Saturday, June 9, 2001

Hawaii State Seal

Legislators stick
to issues and end
special session

Republicans fail in
attempts to override the
governor's vetoes

By Pat Omandam
and Richard Borreca

The state Legislature unceremoniously ended its five-day special session as quietly as it began last Monday.

It stuck to issues at hand and did not acquiesce to Republican calls to pass other bills or to override the governor's veto.

Legislature "We're going home for sure," said House Speaker Calvin Say (D, Palolo) just before the start of yesterday's final session.

Specifically, the Legislature this week reintroduced and passed identical versions of budgets of the state Judiciary and Office of Hawaiian Affairs, and updated a bill relating to the authorization of state bonds.

The legality of these measures was called into question last month by Gov. Ben Cayetano after the House and Senate forwarded to him separate versions of these measures in the last days of the regular session.

The procedural error, which the state feared could be challenged in court, forced Cayetano to veto these bills and bring lawmakers back to work to correct them.

The special session also gave senators an opportunity to confirm the recent gubernatorial appointments of Wayne Kimura as state comptroller and former Land Board Chairman Timothy Johns as a member of the Board of Land and Natural Resources.

While the Democratic leadership kept its membership in blinders this week, House and Senate Republicans trotted out motions to override Cayetano's veto on a bill that requires the state to certify motorcycle operator education programs in Hawaii run by the armed services.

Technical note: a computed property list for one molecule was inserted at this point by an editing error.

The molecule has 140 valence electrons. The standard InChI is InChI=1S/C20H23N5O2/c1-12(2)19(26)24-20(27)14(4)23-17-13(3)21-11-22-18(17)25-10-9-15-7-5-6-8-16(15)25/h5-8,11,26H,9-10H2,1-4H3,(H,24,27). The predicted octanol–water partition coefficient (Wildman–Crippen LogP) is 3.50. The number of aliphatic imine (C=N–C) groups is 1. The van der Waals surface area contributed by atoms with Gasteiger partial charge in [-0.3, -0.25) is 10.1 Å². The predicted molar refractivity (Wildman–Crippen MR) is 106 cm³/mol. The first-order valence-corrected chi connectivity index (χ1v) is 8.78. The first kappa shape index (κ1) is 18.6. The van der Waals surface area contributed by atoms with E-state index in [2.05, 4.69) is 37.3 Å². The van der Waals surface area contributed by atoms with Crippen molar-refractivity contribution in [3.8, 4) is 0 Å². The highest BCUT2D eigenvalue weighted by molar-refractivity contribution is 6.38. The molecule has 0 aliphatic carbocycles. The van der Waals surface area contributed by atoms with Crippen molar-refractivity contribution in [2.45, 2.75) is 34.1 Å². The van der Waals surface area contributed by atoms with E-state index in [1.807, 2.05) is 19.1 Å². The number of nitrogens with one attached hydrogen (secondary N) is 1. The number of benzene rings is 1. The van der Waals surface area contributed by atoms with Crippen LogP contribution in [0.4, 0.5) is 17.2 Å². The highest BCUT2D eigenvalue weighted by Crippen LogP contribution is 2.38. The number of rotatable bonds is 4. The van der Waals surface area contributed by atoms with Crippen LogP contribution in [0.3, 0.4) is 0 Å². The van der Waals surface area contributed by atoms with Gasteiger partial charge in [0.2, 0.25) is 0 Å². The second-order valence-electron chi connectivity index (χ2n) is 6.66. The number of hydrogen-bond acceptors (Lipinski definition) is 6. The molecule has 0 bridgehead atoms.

Cayetano, who returns to work Tuesday after a business trip to Japan, had called the bill unnecessary, and he said it may threaten oversight of motorcycle education training by the state Department of Transportation.

Yesterday, both chambers saw unsuccessful motions to override the veto. In the House, Rep. Chris Halford (R, Makena-Kihei) urged Democrats to use the veto power as another tool of democracy.

"As legislators, it is our job -- it's the job of each of us -- to stand up for our branch of government," Halford said.

Republican Sen. Fred Hemmings (Kailua) charged that the Democrats were afraid to buck the governor. Republicans complained the Senate has not been able to mount a veto override since 1957.

"This body rolls over and plays dead to the unilateral actions of the governor," Hemmings said.

But Sens. Jonathan Chun (D, Kauai) and Suzanne Chun Oakland (D, Alewa Heights) argued the Senate has been willing to act but refused to override a vetoed bill without assurances that the House would also act.

The veto override failed along party lines. In the House the motion died by a 15-to-24 vote, with 12 members excused. It fell in the Senate by a 3-to-15 vote. A two-thirds majority is needed in both houses to override a vetoed bill.

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